Why try to predict the future when you’re almost certain to be wrong on many points? If you are trying to prepare for -- or exploit -- how key trends will evolve, you need to have a point of view on the future, so I never mind sticking my neck out on predictions. In that vein, I will offer up four near certainties to occur over the next five years in our industry. Here they are:
E-commerce will grow to 15% of all retail sales in the U.S. E-commerce today represents just over 6% of all retail sales, up from just over 2% 10 years earlier. I believe that the percentage of all retail that goes through ecommerce will accelerate significantly over the next five years, almost tripling. Why? Every retailer now has ecommerce channels. Smartphones are now at 70% penetration in the U.S. and are the new retail devices. And online groceries will be what tips the scale.
Marketing in pure digital channels and devices will continue to grow at double-digit rates. I don’t know how much longer we will have the banner. I don’t know what the future will be for “native” advertising. I don’t know how important “likes” or tweets or “pins” will be. But I do know that more people will use more digital devices to consume more digital content every year between now and 2019, which will mean that marketing and advertising on pure digital channels will continue to grow at a very fast pace.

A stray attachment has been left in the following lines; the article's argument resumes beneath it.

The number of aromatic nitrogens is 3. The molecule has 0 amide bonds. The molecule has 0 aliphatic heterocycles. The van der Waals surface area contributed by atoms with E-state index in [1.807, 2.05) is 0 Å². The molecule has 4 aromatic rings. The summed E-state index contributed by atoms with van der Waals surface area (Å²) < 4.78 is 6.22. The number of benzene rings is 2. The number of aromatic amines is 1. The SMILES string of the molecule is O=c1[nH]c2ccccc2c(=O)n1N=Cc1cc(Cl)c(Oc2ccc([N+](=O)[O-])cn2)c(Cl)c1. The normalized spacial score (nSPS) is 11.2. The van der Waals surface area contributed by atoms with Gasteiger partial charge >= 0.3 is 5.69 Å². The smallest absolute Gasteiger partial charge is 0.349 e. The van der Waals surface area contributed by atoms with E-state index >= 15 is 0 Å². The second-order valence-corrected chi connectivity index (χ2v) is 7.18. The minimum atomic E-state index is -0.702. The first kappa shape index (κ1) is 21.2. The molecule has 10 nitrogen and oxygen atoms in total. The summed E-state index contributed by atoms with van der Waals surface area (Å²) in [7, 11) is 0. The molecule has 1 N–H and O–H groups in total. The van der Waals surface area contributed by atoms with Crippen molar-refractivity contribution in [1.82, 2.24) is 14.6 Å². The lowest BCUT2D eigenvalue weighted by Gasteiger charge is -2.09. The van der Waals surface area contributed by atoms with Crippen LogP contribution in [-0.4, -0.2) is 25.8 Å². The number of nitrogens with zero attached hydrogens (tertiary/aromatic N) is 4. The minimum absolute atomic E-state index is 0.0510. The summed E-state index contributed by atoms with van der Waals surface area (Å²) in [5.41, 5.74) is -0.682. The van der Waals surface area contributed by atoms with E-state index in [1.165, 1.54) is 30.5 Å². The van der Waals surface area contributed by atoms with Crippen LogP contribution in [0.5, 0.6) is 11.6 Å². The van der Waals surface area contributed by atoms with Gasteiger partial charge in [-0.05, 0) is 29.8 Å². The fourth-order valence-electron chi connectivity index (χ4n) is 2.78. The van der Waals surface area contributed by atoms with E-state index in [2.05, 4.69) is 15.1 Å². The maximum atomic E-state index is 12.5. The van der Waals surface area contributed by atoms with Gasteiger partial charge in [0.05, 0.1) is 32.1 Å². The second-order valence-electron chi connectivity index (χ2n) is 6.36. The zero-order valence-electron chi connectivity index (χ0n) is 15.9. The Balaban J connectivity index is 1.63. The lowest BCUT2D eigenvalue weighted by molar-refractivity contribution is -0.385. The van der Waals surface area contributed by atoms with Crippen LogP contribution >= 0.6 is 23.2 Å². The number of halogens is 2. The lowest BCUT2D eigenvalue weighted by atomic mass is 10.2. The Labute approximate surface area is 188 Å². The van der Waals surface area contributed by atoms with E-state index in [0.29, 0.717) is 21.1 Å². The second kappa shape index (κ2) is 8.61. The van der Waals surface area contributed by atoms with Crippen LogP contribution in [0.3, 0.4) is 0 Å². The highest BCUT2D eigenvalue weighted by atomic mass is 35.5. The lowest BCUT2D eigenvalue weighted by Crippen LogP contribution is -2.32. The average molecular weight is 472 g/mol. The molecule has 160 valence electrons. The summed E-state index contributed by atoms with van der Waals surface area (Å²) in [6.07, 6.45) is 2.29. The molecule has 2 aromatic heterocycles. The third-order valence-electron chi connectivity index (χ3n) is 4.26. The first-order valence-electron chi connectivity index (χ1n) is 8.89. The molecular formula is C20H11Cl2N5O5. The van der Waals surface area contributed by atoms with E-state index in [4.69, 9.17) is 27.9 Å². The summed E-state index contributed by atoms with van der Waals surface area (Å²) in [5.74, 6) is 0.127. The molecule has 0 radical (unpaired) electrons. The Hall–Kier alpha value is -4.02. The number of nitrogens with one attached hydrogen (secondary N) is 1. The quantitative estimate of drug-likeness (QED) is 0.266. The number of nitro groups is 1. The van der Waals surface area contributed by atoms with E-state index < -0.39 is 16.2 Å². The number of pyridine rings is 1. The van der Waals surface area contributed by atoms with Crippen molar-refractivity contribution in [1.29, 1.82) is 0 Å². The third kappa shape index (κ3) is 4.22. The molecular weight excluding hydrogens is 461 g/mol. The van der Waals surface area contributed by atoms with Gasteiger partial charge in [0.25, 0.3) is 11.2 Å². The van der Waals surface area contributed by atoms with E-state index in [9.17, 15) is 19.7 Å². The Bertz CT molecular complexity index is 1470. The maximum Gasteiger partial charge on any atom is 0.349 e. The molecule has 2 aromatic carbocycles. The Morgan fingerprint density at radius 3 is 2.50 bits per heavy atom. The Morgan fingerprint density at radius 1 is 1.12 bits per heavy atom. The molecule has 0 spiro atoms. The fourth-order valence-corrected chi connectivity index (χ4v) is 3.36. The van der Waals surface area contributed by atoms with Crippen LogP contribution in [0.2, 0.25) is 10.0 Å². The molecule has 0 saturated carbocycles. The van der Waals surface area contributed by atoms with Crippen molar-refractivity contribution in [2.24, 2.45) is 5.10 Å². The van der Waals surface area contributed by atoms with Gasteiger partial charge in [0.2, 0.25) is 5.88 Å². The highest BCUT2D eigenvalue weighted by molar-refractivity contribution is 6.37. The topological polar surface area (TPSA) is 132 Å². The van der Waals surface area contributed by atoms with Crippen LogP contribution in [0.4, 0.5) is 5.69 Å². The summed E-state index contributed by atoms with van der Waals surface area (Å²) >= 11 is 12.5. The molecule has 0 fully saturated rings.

Advertising effectiveness in the future will be judged by causation, not correlation. In a Big Data world, it is possible to find correlations between virtually everything. As we recently learned in the press, the number of films that Nicholas Cage appears in correlates with the consumption of cheese in America, and the divorce rate in the state of Maine closely correlates with the consumption of margarine in the U.S. But Big Data can also support -- at tremendous scale -- tested and proven methods of experimental design and causation, such as A/B testing, test and control, etc. We’ll have to endure a few years of crazy correlation-driven confusion, but by 2019, everyone will have to raise the bar and talk true, transparent causation.
Multichannel linear TV will still dominate media in advertising and consumer fees. Sight, sound and motion video content produced by studios and distributed by multichannel operators will still be number one in the U.S. for both ad spend and consumer subscription fees. People love TV. They will watch more and more video on more and more devices, but the networks and operators have shown us -- and the U.S. Supreme Court has helped protect -- their ability to manage it in a multichannel “walled garden” for some time into the future. TV will still be king in 2019.
What do you think will happen in 2019?